Two recent articles demonstrate how seriously more and more countries are taking the possibility of war in cyberspace, either by developing their own offensive capability or by strengthening internet security and resilience. There are even talks about a new international treaty to “demilitarise” cyberspace.
According to Reuters, Major-General Amos Yadlin, Israel’s chief of military intelligence, has placed vulnerability to hacking in the same list of security threats to the State of Israel as the Iranian nuclear project and Syrian and Islamist guerrillas attacking across Israel’s borders.
He also made it clear that Israeli armed forces had the means to provide network security and launch cyber attacks of their own, pointing out that:
“The cyberwarfare field fits well with the state of Israel’s defense doctrine …. This is an enterprise that is entirely blue and white (ie. Israeli) and does not rely on foreign assistance or technology. It is a field that is very well known to young Israelis, in a country that was recently crowned a ‘start-up nation’.”
Reuters says that:
“Cyberwarfare teams nestle deep within Israel’s spy agencies, which have extensive experience in traditional sabotage techniques and are cloaked in official secrecy and censorship.
They can draw on the know-how of Israeli commercial firms that are among the world’s hi-tech leaders and whose staff are often veterans of elite computer units in the conscript army.”
Meanwhile, the New York Times reports that the United States has begun talks with Russia and a United Nations arms control committee about strengthening Internet security and limiting military use of cyberspace. According to the New York Times:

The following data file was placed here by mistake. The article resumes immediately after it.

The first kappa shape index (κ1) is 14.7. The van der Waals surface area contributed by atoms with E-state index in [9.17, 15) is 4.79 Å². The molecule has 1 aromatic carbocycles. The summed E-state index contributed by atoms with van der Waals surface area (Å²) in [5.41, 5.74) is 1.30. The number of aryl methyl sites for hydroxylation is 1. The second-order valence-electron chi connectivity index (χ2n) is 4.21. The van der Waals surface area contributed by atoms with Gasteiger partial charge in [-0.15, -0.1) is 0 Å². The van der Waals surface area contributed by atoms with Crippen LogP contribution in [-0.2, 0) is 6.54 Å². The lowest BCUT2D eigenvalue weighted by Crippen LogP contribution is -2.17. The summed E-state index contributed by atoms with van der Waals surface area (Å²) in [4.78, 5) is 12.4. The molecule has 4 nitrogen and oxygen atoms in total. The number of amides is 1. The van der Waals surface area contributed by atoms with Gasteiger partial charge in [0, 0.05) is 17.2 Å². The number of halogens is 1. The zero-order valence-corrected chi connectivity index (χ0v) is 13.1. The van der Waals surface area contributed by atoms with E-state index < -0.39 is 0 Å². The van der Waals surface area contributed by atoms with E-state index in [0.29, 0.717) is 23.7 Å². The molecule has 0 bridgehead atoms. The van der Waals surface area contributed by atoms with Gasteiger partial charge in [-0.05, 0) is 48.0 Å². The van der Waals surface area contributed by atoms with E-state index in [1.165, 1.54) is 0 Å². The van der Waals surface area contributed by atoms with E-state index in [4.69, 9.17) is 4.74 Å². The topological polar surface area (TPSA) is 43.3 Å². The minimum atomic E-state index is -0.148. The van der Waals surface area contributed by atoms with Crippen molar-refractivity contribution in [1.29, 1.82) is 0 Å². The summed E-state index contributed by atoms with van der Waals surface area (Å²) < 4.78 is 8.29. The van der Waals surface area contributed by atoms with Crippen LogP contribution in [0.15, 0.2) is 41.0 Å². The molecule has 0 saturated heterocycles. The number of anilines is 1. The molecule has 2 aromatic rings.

“Many countries, including the United States, are developing weapons for use on computer networks that are ever more integral to the operations of everything from banks to electrical power systems to government offices. They include “logic bombs” that can be hidden in computers to halt them at crucial times or damage circuitry; “botnets” that can disable or spy on Web sites and networks; or microwave radiation devices that can burn out computer circuits miles away.”
The Russians are apparently arguing that the increasing challenges posed by military activities to civilian computer networks can be best dealt with by an international treaty, similar to treaties that have limited the spread of nuclear, chemical and biological weapons.
So where is the UK on all of this?
Well according to Major-General Yadlin, Britain is setting up a cyberwarfare command, and this demonstrates why Israel needs to have its own “soldiers and officers” dedicated to this field.
I have to admit that the existence of a UK cyberwarfare command is new to me – not that I (or many other people either – apart presumably from Major-General Yadlin) would necessarily know if it did exist.
My concern has usually been the opposite and that until recently at least the UK has seemed naively complacent about the scale of the cyber-threats faced.
The publication of a national cyber security strategy has been a welcome first step in the right direction (as I have commented before) and there are also signs of increasing Parliamentary interest in the matter (although when I sat in on the last part of the latest House of Lords hearing on internet security in Europe the main preoccupation seemed to be that Heraklion – where the relevant EU agency is based – is awfully difficult to get to from London).
Nevertheless, these two articles do show that the rest of the world recognises the problem, so the UK probably ought to be doing more as well (unless we really do have a cutting edge cyberwarfare command based in a bunker underneath Cheltenham).